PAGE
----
17 April 2021 at 4:27pm
  9. tash said:

    Thanks Manuela – yes that sounds like him!

    17 April 2021 at 4:57pm
  10. tash said:

    Hi Kathy – thanks for that. Yes, Mick inspired and encouraged so many people who will remember him with real affection… Hope you’re keeping well x

    17 April 2021 at 5:01pm
  11. Ross said:

    Tash, thank you for writing this lovely portrait of Mick, feels like him to a T. I hadn’t seen him in years and so sad to now learn of his passing.

    19 April 2021 at 6:39am
  12. Mike Jempson said:

    Nice one, Tash. Mick’s ear must be burning!
    I got to know him through our common involvement wit the Campaign for Press & Broadcasting Freedom, and he supported the work of The MediaWise Trust. I last saw him at one of the last CPBF AGMs.
    Another good man gone, but the struggle continues.

    19 April 2021 at 11:03am
  13. Julia Armstrong said:

    A fabulous piece, Tash, and not less than he deserves. We’ll miss Mick a lot in the NUJ, it used to be great seeing him at the union conference. An inspiring comrade.

    20 April 2021 at 9:40pm
  14. tash said:

    Thanks Julia. Hope you’re keeping well x

    20 April 2021 at 11:59pm
  15. John ex-IS said:

    There are also tributes to Mick Gosling on the “Red Mole Rising” blog and Hackney TUC FB page.
    So far I’ve seen nothing from any “official” Fourth International sources, which may reflect his later political trajectory.

    Besides the campaigns already mentioned above, he also participated in a Campaign against Climate Change TU conference a few years ago.
    He reminded some members of the audience that the closure of the pits had nothing to do with preventing Climate Change.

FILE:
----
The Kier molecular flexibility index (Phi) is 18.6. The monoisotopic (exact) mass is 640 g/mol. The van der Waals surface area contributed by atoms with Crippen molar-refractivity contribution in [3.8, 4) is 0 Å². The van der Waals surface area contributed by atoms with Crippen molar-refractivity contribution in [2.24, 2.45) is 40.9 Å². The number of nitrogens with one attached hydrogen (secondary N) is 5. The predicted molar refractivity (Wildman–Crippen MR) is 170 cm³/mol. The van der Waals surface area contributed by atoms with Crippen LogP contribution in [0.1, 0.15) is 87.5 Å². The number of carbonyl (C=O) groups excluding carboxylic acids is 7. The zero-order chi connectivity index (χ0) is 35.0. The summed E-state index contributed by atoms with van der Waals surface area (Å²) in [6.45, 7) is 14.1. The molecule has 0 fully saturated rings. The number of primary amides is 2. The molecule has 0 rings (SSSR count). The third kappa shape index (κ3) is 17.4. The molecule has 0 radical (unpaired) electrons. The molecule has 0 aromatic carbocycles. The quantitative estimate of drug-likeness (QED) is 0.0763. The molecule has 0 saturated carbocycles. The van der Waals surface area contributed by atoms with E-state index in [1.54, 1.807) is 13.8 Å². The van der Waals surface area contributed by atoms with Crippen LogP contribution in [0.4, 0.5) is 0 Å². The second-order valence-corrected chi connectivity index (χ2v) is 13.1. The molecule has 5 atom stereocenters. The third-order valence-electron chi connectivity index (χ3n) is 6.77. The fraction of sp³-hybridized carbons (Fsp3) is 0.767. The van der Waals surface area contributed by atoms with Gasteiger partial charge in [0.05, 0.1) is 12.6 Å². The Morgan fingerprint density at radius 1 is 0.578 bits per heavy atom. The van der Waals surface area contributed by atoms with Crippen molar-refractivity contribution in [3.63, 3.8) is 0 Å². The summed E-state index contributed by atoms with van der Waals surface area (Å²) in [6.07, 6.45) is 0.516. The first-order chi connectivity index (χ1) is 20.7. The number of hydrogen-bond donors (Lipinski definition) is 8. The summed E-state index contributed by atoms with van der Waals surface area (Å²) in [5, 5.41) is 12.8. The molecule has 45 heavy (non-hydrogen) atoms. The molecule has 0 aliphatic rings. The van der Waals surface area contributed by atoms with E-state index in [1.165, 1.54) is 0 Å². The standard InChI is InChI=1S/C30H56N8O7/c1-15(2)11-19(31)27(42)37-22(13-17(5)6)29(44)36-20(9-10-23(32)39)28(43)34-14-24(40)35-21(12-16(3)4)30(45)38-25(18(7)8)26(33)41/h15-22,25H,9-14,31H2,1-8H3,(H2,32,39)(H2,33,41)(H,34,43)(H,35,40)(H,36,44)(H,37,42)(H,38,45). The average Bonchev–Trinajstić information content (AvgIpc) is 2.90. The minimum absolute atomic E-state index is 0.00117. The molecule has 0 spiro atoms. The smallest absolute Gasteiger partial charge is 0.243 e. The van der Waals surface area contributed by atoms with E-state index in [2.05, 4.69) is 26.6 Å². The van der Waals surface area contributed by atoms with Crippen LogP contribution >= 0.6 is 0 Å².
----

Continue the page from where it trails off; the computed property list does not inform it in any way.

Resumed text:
For those of us active in defending them in the 70’s and 80’s, the closure of the Kent pits was a particularly difficult experience, which involved personal tragedies, the destruction of a community and its network of solidarity. Its history needs to be preserved to inform future struggles.

    During the 1972 miners strike, Mick & the IMG branch made links between the student occupation at Kent and striking miners at Snowdown colliery, where Jack Collins was President. The I.S had a long term presence at Betteshanger and Tilmanstone Collieries.

    Mick was committed, bright and adverserial.

    He could also be “Jack the Lad” – a characteristic for which he got some grief from the Uni feminists.
    In response to criticism, he performed a striptease during the occupation one evening (although not all the way)
    During the showing of a Fellini film at the local flea pit – the “Decameron” (or was it”Canterbury Tales”? , which was made with local extras )- the unmistakeable sound Gosling guffawing loudly could be heard coming from the back of the cinema, during a particularly scatological scene.

    Another positive is that he was a Spurs fan….

    25 April 2021 at 1:53pm
  16. Penny said:

    An obituary for Mick will be published in the Fourth International online magazine International Viewpoint.

    29 April 2021 at 12:06pm
  17. John ex-IS said:

    A quick check shows that the film was the “Canterbury Tales”- , which was released by Pier Paolo Pasolini in 1972, (not Fellini!) The Eighth Tale- (the Summoner’s Tale) has a scene involving Satan and corrupt friars , quite closely based on Chaucer’s version.

    30 April 2021 at 10:52am